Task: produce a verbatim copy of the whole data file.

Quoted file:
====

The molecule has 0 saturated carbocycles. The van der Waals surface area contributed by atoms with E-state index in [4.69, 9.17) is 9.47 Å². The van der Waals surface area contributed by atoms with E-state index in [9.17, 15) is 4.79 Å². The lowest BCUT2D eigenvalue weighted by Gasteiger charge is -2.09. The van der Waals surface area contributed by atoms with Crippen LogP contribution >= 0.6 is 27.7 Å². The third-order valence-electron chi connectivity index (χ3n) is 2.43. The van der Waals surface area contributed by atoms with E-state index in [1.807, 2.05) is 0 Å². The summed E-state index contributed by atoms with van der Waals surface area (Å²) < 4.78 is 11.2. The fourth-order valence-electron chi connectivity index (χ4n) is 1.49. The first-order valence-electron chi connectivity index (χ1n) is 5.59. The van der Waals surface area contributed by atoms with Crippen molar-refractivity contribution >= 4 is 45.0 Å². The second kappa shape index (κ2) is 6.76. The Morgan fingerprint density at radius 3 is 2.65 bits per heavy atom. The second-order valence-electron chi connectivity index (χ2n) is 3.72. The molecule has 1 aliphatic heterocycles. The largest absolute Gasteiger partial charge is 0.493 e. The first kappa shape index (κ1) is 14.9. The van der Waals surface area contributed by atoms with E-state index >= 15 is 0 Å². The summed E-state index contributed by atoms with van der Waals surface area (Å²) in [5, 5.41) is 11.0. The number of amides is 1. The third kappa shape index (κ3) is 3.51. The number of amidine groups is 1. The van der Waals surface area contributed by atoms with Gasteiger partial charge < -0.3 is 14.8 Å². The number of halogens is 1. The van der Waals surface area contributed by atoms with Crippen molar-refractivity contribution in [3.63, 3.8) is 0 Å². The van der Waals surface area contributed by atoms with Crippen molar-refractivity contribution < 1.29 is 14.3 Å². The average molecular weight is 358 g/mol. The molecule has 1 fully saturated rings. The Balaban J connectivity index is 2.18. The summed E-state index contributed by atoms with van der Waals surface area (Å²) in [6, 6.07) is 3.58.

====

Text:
The molecule has 0 saturated carbocycles. The van der Waals surface area contributed by atoms with E-state index in [4.69, 9.17) is 9.47 Å². The van der Waals surface area contributed by atoms with E-state index in [9.17, 15) is 4.79 Å². The lowest BCUT2D eigenvalue weighted by Gasteiger charge is -2.09. The van der Waals surface area contributed by atoms with Crippen LogP contribution >= 0.6 is 27.7 Å². The third-order valence-electron chi connectivity index (χ3n) is 2.43. The van der Waals surface area contributed by atoms with E-state index in [1.807, 2.05) is 0 Å². The summed E-state index contributed by atoms with van der Waals surface area (Å²) < 4.78 is 11.2. The fourth-order valence-electron chi connectivity index (χ4n) is 1.49. The first-order valence-electron chi connectivity index (χ1n) is 5.59. The van der Waals surface area contributed by atoms with Crippen molar-refractivity contribution >= 4 is 45.0 Å². The second kappa shape index (κ2) is 6.76. The Morgan fingerprint density at radius 3 is 2.65 bits per heavy atom. The second-order valence-electron chi connectivity index (χ2n) is 3.72. The molecule has 1 aliphatic heterocycles. The largest absolute Gasteiger partial charge is 0.493 e. The first kappa shape index (κ1) is 14.9. The van der Waals surface area contributed by atoms with E-state index >= 15 is 0 Å². The summed E-state index contributed by atoms with van der Waals surface area (Å²) in [5, 5.41) is 11.0. The number of amides is 1. The third kappa shape index (κ3) is 3.51. The number of amidine groups is 1. The van der Waals surface area contributed by atoms with Gasteiger partial charge < -0.3 is 14.8 Å². The number of halogens is 1. The van der Waals surface area contributed by atoms with Crippen molar-refractivity contribution in [3.63, 3.8) is 0 Å². The van der Waals surface area contributed by atoms with Crippen molar-refractivity contribution < 1.29 is 14.3 Å². The average molecular weight is 358 g/mol. The molecule has 1 fully saturated rings. The Balaban J connectivity index is 2.18. The summed E-state index contributed by atoms with van der Waals surface area (Å²) in [6, 6.07) is 3.58.